About Wisdom Teeth
By the age of 18, most adults will have 32 total teeth. However, nearly 90% of adults will only have the approximate jaw size to hold 28. Those extra four teeth are typically the third molars, or "wisdom teeth." some people are born without these "extra" teeth – in fact, they are the most common teeth to be born without – but for the rest of us, the extra teeth in the jaw causes problems. When the wisdom teeth come in (years after the rest of our permanent teeth), there is often little to no space for them to erupt. This forces them into strange positions, or to grow into spaces they were not meant to – a condition called "impaction". This can damage the wisdom teeth and the surrounding teeth and tissues, including the possibility of cysts, abscesses, tumors and other maladies.
Wisdom Teeth Extractions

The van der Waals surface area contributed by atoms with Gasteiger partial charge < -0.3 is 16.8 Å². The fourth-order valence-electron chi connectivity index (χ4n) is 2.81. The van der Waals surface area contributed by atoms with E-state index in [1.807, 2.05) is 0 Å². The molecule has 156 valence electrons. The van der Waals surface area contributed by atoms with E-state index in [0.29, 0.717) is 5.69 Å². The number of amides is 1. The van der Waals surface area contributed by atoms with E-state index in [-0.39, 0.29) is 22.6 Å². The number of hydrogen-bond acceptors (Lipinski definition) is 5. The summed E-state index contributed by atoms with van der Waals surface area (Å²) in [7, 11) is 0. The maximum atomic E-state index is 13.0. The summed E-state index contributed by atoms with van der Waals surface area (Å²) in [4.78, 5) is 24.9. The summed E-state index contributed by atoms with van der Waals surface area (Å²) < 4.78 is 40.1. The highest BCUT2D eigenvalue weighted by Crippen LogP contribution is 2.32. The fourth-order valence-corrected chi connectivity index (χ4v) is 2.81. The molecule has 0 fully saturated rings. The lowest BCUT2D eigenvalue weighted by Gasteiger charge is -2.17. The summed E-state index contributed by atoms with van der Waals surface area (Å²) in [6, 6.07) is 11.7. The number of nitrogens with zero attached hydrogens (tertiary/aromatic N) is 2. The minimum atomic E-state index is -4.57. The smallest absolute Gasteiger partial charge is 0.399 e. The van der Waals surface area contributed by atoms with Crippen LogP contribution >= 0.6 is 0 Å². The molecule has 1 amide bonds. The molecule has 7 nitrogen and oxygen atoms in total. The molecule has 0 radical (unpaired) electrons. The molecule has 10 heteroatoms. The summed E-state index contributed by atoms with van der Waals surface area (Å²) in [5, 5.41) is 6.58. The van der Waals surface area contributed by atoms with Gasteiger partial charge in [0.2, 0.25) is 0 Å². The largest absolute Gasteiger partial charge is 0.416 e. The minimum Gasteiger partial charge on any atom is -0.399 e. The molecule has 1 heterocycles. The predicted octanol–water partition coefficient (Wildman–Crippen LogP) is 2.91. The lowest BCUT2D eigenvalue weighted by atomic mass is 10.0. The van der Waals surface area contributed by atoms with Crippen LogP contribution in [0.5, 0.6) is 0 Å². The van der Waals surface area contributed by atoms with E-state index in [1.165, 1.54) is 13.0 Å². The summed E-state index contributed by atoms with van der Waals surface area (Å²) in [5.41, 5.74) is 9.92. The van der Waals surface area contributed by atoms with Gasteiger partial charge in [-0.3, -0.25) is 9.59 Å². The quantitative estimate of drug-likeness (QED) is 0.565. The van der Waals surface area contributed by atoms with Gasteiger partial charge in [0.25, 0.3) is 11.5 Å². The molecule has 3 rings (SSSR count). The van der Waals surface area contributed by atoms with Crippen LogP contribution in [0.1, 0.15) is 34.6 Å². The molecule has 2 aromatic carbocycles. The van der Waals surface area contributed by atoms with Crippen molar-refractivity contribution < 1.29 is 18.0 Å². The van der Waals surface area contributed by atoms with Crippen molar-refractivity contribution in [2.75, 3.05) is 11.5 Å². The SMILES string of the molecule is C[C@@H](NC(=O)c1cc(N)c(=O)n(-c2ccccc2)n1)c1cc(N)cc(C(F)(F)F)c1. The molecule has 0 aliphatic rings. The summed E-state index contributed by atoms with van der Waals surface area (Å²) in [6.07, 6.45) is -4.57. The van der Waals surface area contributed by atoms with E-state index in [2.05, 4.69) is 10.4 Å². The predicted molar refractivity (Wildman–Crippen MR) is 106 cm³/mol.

In certain cases, the wisdom tooth that cannot come through becomes inflamed under the gums and in the jawbone, causing a sac to develop around the root of the tooth that then fills with liquid. This can cause a cyst or an abscess if it becomes infected. If either of these situations goes untreated, serious damage to the underlying bone and surrounding teeth and tissues can result. To potentially stave off this result, an extraction of one, several or all of the wisdom teeth may be advised. You will be referred to your dentist or an oral surgeon for a more comprehensive assessment. If indicated, your dentist or oral surgeon will also carry out the procedure.